Radiac committed no breach of warranty under the Uniform Commercial Code (U.C.C.). First, no U.C.C. implied warranties arose because transfer of the arsine waste drums from Radiac to EEI primarily involved the rendition of a service rather than the furnishing of goods. Where the predominant factor and purpose of a contract is the rendition of a service, with the furnishing of goods only incidentally involved, the party agreeing to furnish and supply services and goods is not a seller of "goods" under Ohio Rev.Code Sec. 1302.01(A) (8), and the U.C.C.'s implied warranty provisions do not apply. See Allied Indus. Serv. Corp. v. Kasle Iron & Metals, Inc., 405 N.E.2d 307, 309 (Ohio Ct.App.1977). Second, Radiac did not breach an express warranty under Ohio Rev.Code Sec. 1302.26. The commentary to this section indicates that "those lines of case law growth which have recognized that warranties need not be confined either to sales contracts or to the direct parties to such a contract" are still viable. However, this commentary does not list any example of "case law growth" covering circumstances like those presented here. Moreover, at least one court has held that an express warranty cannot be created under Sec. 1302.26 where "there was no sale of goods as defined under the Uniform Commercial Code." Brown v. Christopher Inn Co., 344 N.E.2d 140, 143 (Ohio Ct.App.1975).
Even if an express warranty was created, Radiac did not breach it. Radiac's waste profile sheet listed the contents of the arsine waste drums and stated that the information it contained was "true and accurate to the best of [Radiac's] knowledge and [wa]s based on an analysis of a representative sample of the waste in accordance with EPA guidelines." However, Radiac did not breach any warranty created by the waste-profiled sheet because the waste description on the profile was indisputably true and accurate to the best of Radiac's knowledge. Radiac's shipping manifest listed the contents of the drums using DOT descriptions and declared "that the contents of the consignment are fully and accurately described ... by proper shipping name and are classified, packed, marked, and labeled, and are in all respects in proper condition for transport." There is no evidence that Radiac breached a warranty created by the manifest because EEI offers nothing to show that the DOT descriptions were inaccurate when Radiac shipped the drums to EEI.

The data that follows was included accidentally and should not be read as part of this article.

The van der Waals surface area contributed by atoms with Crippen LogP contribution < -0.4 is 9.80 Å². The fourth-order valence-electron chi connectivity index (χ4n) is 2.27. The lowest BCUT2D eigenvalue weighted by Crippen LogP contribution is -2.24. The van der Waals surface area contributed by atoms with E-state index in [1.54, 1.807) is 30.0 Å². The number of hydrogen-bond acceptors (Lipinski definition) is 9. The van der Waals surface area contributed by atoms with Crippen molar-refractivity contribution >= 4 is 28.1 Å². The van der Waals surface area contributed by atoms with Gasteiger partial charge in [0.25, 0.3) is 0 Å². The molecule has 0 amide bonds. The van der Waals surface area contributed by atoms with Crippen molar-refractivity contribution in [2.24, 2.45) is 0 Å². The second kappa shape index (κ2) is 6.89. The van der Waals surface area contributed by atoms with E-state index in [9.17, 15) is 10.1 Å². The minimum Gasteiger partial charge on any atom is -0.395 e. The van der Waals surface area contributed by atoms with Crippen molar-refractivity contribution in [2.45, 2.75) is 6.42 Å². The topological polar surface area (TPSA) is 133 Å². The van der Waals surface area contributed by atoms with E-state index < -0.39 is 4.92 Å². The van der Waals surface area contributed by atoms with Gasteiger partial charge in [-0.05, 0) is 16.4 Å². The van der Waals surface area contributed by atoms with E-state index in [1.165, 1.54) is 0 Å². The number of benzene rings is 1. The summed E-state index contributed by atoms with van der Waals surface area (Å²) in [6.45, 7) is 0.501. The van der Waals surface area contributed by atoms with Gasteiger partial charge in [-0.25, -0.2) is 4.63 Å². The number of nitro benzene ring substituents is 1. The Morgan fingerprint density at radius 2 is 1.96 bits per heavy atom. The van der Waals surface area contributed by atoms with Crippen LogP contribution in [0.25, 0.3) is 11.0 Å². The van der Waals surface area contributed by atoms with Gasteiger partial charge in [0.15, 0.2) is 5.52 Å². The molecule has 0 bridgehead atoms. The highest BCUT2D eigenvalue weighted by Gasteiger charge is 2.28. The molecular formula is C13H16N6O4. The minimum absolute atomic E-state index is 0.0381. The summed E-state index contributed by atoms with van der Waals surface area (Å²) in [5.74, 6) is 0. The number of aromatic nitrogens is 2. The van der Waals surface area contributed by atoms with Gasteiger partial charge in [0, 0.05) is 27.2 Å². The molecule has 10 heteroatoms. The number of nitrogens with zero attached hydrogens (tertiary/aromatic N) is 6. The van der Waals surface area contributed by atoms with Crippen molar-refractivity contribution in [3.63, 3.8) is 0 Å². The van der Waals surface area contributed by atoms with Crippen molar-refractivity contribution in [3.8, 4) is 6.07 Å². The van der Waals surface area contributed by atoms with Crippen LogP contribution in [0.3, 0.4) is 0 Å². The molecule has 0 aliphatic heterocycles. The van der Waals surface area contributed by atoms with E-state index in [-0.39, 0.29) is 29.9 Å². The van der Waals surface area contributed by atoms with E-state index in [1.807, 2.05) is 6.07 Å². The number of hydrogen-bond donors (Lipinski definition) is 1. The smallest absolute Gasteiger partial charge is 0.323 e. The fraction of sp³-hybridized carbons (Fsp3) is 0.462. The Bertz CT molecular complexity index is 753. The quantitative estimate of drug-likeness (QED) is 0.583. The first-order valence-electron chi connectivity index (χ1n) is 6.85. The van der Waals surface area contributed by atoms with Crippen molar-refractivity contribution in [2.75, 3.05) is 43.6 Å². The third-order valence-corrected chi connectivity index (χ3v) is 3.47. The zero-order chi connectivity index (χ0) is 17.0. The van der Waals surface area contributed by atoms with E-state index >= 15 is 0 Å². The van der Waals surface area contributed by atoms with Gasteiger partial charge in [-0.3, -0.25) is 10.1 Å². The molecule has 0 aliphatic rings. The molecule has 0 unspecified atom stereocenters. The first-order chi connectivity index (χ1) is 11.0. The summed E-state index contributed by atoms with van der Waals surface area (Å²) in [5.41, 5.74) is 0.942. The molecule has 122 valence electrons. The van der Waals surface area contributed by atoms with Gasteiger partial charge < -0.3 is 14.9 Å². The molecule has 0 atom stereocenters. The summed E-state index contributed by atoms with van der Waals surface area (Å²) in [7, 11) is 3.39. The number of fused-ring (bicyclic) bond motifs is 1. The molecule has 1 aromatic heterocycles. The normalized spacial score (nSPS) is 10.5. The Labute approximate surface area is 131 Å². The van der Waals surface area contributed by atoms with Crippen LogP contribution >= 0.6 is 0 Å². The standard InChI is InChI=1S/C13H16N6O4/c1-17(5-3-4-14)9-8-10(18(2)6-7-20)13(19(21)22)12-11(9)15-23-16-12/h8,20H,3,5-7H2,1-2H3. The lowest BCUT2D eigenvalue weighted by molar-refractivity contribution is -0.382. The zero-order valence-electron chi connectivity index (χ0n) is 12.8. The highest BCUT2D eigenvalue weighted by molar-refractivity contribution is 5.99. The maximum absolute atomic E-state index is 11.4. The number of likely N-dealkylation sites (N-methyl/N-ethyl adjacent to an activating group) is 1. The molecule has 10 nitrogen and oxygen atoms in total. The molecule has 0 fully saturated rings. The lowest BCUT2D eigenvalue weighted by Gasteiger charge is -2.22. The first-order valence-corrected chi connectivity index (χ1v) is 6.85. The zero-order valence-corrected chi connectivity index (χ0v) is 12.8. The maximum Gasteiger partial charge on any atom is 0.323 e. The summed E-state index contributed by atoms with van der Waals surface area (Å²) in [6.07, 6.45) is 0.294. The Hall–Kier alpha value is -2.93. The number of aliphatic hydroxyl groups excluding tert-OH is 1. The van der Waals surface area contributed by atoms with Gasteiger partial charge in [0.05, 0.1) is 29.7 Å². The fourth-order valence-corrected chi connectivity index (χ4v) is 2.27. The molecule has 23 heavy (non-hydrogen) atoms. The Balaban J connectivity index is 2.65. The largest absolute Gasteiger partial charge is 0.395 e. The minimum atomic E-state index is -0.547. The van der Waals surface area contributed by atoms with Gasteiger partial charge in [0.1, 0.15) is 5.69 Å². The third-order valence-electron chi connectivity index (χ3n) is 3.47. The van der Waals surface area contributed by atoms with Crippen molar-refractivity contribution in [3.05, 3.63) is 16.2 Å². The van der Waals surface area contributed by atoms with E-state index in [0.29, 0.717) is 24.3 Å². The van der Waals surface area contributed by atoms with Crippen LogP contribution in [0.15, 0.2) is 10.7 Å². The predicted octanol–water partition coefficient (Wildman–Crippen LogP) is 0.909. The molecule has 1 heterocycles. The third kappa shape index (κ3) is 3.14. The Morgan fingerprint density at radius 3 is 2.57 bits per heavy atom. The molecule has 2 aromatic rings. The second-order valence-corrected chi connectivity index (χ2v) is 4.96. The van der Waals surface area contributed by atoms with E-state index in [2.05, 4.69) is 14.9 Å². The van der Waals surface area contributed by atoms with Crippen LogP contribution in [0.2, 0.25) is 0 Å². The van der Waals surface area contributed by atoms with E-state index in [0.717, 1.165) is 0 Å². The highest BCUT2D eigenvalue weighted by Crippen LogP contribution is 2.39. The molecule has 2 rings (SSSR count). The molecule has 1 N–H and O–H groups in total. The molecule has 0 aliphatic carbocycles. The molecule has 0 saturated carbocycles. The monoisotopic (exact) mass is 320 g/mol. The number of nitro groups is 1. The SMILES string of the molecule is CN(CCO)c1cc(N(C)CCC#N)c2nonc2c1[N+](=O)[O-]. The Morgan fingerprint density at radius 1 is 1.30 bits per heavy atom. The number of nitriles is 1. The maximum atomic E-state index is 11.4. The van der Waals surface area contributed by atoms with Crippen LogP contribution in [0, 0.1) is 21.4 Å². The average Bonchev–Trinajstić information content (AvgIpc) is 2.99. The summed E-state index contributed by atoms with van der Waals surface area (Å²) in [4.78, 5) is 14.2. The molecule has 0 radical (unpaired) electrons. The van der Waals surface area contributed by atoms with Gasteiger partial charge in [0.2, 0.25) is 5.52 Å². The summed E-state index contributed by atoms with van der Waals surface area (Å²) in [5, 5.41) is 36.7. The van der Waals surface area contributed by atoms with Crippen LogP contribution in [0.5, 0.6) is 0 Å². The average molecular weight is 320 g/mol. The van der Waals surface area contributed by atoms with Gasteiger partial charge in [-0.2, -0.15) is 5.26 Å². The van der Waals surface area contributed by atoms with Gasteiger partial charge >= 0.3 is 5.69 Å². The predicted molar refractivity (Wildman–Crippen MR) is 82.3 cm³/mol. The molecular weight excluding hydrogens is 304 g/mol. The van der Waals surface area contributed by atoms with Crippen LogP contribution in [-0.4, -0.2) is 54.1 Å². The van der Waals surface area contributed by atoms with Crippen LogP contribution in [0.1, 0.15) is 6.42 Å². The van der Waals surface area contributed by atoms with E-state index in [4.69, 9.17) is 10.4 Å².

2. Punitive damages.
Next, EEI argues that the district court erred in refusing to submit the punitive damages issue to the jury. In order to recover punitive damages from Kramer and Solkatronic, EEI must show that they acted with "actual malice." Preston v. Murty, 512 N.E.2d 1174, 1176 (Ohio 1987). "Actual malice" is, among other things, "a conscious disregard for the rights and safety of other persons that has a great probability of causing substantial harm." Id. Before submitting the punitive damages issue to a jury, a trial court must determine that "reasonable minds can differ as to whether the [defendant] was aware his or her act had a great probability of causing substantial harm" and that "sufficient evidence is presented revealing that the [defendant] consciously disregarded the injured party's rights or safety." Id. Essentially, EEI argues that the threshold requirements for submission were satisfied because Solkatronic knew that arsine gas is dangerous, Kramer knew that arsine waste can generate arsine gas, and both Kramer and Solkatronic failed to warn those working with the arsine waste of its lethal properties.